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Antergos Metamorphosis



lekkerlinux

Active Member
Soon, it will just turn into arch.
This is a very difficult question, but which one is more stable Arch or Manjaro?

My Antergos installation is very simple with few programs, while Manjaro has many more programs that may bring it down sometimes.
 

wizardfromoz

Super Moderator
Staff member
Gold Supporter

Peer

Active Member
Manjaro is more stable because it has it's own repos with a bit older (and Stabler) packages then those in the arch repos.
 

lekkerlinux

Active Member
Aren't you kind of comparing core operating system functionality against ancillary software? If my LibreOffice breaks, that should not crash my computer.
I thought so too in the past, then earlier this year I had system freeze with Firefox snap package version. That was on Ubuntu 14.04. I just used another version of Firefox and no freezes. After that I used Lubuntu 18.04 and Warzone 2100 from the software center. The system froze again. I switched to the snap package version and it worked normally.

I also used Debian 9 based Q40S and thought all the older versions of programs would be super stable. Not in my experience. The newer programs caused less trouble for me. The most stable Linux distro I have used this year is Antergos, but only for a little over a week. Before this I thought Debian 9 is super stable.

So yes, I found that a program can bring down the whole system in Ubuntu 14/18.

Okay, that's the past and I am using Antergos now, that will later turn into Arch. One school of though would say a simple system would be more reliable compared to a more complicated system with more moving parts or lots of more programs.

Manjaro have lots of more programs preinstalled and I also found in the live session that it has better sound in YouTube than Antergos. Probably some extra codecs or something.
 

Tolkem

Member
I thought so too in the past, then earlier this year I had system freeze with Firefox snap package version. That was on Ubuntu 14.04. I just used another version of Firefox and no freezes. After that I used Lubuntu 18.04 and Warzone 2100 from the software center. The system froze again. I switched to the snap package version and it worked normally.

I also used Debian 9 based Q40S and thought all the older versions of programs would be super stable. Not in my experience. The newer programs caused less trouble for me. The most stable Linux distro I have used this year is Antergos, but only for a little over a week. Before this I thought Debian 9 is super stable.

So yes, I found that a program can bring down the whole system in Ubuntu 14/18.

Okay, that's the past and I am using Antergos now, that will later turn into Arch. One school of though would say a simple system would be more reliable compared to a more complicated system with more moving parts or lots of more programs.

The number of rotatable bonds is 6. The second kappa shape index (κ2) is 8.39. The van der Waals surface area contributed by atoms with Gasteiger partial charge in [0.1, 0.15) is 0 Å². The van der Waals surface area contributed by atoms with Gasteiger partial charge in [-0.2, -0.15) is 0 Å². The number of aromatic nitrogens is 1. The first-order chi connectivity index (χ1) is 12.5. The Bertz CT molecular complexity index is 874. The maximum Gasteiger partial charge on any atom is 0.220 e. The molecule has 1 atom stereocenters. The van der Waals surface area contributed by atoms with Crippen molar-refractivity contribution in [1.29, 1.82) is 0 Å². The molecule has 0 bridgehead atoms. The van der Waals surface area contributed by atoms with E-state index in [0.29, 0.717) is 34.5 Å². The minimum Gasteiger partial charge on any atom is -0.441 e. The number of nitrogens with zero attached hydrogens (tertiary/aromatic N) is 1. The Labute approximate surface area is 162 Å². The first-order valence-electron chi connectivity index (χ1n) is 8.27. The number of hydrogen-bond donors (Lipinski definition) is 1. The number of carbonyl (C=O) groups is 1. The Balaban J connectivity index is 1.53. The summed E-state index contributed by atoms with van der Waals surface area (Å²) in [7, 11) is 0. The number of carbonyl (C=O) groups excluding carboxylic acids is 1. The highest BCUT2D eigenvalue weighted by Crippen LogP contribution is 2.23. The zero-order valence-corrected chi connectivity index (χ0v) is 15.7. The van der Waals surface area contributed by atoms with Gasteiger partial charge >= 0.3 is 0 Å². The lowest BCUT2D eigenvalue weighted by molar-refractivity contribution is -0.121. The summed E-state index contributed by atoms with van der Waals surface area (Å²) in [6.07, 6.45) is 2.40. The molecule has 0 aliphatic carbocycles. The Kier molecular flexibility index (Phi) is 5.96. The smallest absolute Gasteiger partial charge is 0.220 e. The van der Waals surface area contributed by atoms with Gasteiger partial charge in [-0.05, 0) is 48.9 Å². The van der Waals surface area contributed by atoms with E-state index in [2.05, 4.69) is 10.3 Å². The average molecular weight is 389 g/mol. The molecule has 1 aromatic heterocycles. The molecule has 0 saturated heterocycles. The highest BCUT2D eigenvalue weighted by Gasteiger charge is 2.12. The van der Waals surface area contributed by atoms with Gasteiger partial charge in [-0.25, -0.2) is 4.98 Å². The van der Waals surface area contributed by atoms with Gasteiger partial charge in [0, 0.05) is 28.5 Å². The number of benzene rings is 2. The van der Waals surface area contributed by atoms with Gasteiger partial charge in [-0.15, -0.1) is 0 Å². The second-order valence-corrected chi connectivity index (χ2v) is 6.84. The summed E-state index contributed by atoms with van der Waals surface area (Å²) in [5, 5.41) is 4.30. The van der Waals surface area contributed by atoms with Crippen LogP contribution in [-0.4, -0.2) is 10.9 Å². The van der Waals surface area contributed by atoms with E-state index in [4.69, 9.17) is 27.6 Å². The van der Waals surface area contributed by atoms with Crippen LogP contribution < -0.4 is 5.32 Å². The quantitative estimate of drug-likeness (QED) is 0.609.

Manjaro have lots of more programs preinstalled and I also found in the live session that it has better sound in YouTube than Antergos. Probably some extra codecs or something.
First of all, both Manjaro and Antergos are user friendly, customized Arch's distros, that is, they are built on top of Arch's base system. Yes, they do differ in many other aspects since that's the whole point of the customization part. I use Arch as my main system and find it really great. I used Antergos as well as Manjaro in the past and liked Antergos better. I tried many distros and still do it via virtualbox mostly for fun. I suggest you start to familiarize with Arch as much as possible since Antergos project is about to be discontinued. Reading Arch's wiki is mandatory, not that you have to learn by heart every single topic but get able to walk through it. Open an account on Arch forum, read throught some threads, learn the way that particular forum is managed since is not for newbies, they won't take you by the hand while helping you with any issue you might encounter, they demand that you do your homework and be able to manage and solve basic stuff on your own. Don't worry, Arch's very stable and the Arch wiki has lots of information on solving almost any issue you can think of as well as doing any extra customization too.
 

lekkerlinux

Active Member
Arch's very stable and the Arch wiki has lots of information on solving almost any issue you can think of as well as doing any extra customization too.
Thanks for your great advice Tolkem. I changed to Ubuntu based Zorin in 2014 because my Windows 7 was broken beyond use. Updates downloading but not installing and the internet not working.

Earlier this year Ubuntu started freezing and I tried Debian based distros and it was no better.

That's why I changed to Antergos. Now I don't want to go back.

It is very true that with Linux you have to do your homework. My Neighbors just call in some tech guy when their internet don't work or something else goes wrong with Windows. That's not for me and if I want to run Windows 10, I will probably have to buy a new PC.

I keep using Antergos as long as I can and only use Manjaro if I have too. When I tried Manjaro in live environment it showed 400 hundred or something updates at one Gig. My 3G connection is slow and acts up sometimes, so if I have to run big updates and the internet acts up I will probably break packages in the process.